Along with his predecessor, Joycelyn Elders (the mullah of masturbation education), U.S. Surgeon General David Satcher was appointed by President Clinton. It shows, especially in his new report, A Call to Action to Promote Sexual Health and Responsible Sexual Behavior (see "Teens Really Need `Best Friends,'" July 30.)
There's a telling item buried in a Washington Post story on the report's release. In compiling his manifesto, he consulted a variety of sources, the surgeon general disclosed, including those who would "qualify as commercial sex workers."
"Now, wait a minute," I said to Damon Thompson, a Satcher spokesman. "Are you telling me the surgeon general asked prostitutes how to teach our children about sex?" After checking with his boss, Thompson assured me that "commercial sex workers" would indeed include ladies of the night. The lunatics haven't just taken over the asylum; they're franchising the operation!
That was not the most incredible aspect of the report. Besides hookers, Satcher received sage advice from their colleagues at Planned Parenthood, the Alan Guttmacher Institute and the Sex Information and Education Council of the United States. Somehow, he overlooked the Penthouse Forum.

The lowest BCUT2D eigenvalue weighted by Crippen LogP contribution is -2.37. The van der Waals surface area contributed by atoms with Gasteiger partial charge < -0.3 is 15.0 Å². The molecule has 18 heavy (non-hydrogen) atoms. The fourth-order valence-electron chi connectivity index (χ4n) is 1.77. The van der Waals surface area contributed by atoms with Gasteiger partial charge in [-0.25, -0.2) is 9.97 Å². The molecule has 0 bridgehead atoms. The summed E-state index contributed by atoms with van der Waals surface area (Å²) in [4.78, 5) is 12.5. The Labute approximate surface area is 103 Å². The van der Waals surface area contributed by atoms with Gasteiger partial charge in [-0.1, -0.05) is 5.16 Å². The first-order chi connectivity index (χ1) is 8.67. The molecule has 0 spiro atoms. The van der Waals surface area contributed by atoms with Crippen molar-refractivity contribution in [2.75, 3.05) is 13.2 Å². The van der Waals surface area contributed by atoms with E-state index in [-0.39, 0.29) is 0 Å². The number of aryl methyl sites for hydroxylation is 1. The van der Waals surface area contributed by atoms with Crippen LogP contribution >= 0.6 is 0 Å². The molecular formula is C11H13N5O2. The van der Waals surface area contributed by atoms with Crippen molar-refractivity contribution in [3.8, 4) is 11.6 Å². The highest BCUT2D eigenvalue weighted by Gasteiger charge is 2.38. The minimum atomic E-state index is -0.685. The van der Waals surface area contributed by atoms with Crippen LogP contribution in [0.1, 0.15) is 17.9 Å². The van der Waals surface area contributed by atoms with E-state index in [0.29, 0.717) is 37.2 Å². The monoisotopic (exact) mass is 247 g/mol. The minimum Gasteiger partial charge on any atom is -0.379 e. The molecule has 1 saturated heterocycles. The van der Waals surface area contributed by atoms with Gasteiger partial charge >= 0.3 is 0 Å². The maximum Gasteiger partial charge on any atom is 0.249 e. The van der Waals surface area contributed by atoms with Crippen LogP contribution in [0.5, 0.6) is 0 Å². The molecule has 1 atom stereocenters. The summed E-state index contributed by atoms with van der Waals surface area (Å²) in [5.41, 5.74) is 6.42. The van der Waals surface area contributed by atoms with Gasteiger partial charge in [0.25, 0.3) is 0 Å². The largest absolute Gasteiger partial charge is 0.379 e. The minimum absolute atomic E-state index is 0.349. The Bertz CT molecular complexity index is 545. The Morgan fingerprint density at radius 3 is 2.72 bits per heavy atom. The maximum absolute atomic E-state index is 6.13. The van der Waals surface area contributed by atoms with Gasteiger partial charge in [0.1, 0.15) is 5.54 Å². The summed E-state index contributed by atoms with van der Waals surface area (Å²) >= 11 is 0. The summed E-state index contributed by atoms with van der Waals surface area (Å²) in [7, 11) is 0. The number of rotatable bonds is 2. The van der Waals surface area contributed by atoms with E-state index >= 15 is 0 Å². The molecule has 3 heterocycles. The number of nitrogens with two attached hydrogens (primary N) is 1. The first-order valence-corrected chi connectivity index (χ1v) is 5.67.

Armed with this input, Satcher concluded there is no "scientific evidence" that teaching abstinence until marriage alone is effective. Consequently, he urged schools to adopt curricula that praise self-control and pass out contraceptives.
Imagine a violence-prevention program where kids are given automatic weapons or courses promoting tolerance where students are lectured by white supremacists and Afrocentrists.
Only in the never-never land of sexual pedagogy is "wait until you're married, but here's a condom in case you have an uncontrollable urge in the meantime" considered anything but self-defeating.
Actually, Satcher isn't telling America's youth to wait until marriage. Any old "mutually monogamous" relationship will do. That's because our surgeon general understands that "marriage is not perfect."
So, instead of asking adolescents to exercise restraint (with a pocketful of condoms) until they say, "I do," Satcher wants them to …